In an action based on strict liability in tort, (27) a seller is liable for the "physical harm ... caused to the ultimate user or consumer, or to his property." (28) Section one of the Restatement (Third) reaffirms this basic construct, noting that "[o]ne engaged in the business of selling or otherwise distributing products who sells or distributes a defective product is subject to liability for harm to persons or property caused by the defect." (29) While comments to neither the Restatement (Second) nor the Restatement (Third) categorically define the precise nature of defects, such defects are generally classified under three broad headings: (1) manufacturing defects, (30) (2) design defects, (31) and (3) inadequate instructions or warnings concerning the use or risks of a product--sometimes referred to as "marketing" defects. (32) Professors Fisher and Powers note, however, "[t]here is no single rule that applies in all cases. Jurisdictions vary widely as to the approach used. (33) Furthermore, even within a given jurisdiction, the approach used often varies over time. (34) Some jurisdictions even apply different tests to different types of defects." (35) Most courts, however, agree that the product must be evaluated in light of the technology available at the time it was made or distributed. (36)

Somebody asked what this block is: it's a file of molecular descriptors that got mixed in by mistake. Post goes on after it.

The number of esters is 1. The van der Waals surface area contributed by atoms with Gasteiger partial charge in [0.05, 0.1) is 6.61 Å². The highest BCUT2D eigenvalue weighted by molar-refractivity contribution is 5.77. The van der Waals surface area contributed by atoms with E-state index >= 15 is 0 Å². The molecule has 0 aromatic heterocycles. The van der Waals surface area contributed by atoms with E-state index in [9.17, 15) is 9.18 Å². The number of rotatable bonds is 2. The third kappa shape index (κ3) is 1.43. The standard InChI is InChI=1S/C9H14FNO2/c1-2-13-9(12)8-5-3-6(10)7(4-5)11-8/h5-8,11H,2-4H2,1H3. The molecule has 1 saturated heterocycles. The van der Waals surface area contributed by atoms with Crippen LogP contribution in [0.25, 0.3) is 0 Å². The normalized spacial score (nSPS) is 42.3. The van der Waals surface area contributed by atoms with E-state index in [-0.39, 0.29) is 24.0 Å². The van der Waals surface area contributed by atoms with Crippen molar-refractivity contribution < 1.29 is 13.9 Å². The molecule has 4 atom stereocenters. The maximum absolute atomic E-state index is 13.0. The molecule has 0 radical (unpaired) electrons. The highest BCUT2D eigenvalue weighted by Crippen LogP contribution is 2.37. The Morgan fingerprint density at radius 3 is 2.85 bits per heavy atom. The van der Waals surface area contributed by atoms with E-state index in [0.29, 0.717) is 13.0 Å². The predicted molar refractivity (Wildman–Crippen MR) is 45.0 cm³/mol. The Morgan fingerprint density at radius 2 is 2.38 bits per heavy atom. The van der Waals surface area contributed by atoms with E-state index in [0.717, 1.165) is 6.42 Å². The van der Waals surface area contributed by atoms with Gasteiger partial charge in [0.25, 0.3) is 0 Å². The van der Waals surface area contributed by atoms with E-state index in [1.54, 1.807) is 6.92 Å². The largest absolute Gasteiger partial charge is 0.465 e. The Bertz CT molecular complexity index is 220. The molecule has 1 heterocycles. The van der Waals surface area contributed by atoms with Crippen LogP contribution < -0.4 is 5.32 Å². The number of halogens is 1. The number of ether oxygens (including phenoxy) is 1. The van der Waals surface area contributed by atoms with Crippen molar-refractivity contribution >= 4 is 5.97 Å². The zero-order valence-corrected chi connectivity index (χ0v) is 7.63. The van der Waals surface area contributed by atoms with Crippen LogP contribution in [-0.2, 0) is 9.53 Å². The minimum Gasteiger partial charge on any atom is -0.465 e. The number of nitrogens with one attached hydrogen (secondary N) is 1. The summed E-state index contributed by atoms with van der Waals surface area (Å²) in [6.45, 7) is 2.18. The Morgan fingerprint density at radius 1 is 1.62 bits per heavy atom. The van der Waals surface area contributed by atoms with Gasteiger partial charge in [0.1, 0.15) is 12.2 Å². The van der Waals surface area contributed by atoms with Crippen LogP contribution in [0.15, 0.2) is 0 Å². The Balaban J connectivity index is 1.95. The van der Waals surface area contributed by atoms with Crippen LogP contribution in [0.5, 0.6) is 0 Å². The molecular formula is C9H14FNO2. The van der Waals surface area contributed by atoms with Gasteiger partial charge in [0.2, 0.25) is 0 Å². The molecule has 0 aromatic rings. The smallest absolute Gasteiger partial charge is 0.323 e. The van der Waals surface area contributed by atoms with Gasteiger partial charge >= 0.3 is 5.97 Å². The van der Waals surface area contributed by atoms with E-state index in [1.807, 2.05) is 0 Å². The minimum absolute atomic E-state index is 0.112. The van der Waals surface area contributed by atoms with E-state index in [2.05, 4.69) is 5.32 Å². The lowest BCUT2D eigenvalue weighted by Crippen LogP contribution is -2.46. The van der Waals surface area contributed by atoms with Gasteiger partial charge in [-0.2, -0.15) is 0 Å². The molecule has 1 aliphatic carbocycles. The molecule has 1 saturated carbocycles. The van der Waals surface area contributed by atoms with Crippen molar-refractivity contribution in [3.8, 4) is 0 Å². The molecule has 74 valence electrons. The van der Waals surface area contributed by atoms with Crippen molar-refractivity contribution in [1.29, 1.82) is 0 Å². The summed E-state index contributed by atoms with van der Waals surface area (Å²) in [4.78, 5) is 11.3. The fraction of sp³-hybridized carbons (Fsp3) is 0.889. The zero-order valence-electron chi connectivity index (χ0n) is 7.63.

2. COMPENSATORY DAMAGES

    Courts have divided compensatory damages into two categories: general and special damages. (37) Special damages are also called economic damages. Special damages include economic losses that are a direct result of the injury caused by the defendant. Generally, special or economic damages include medical expenses, lost earnings or wages (both present and future), and the cost of repair to property or the value of replacement of property that has either been damaged or destroyed. (38) These damages are quantifiable-thus the plaintiff is required to both "plead and prove" a specific amount in order to recover special damages.

    On the other hand, general damages are difficult to calculate with specificity in terms of money. As noted by Professors Kiely and Ottley, "[t]hese include disfigurement, disability, pain and suffering, and emotional distress." (39) Since it is often difficult, and practically impossible in any objective sense, to calculate with specificity these types of damages, the plaintiff is not required to plead or prove a specific amount in order to recover such damages.

    Professors Kiely and...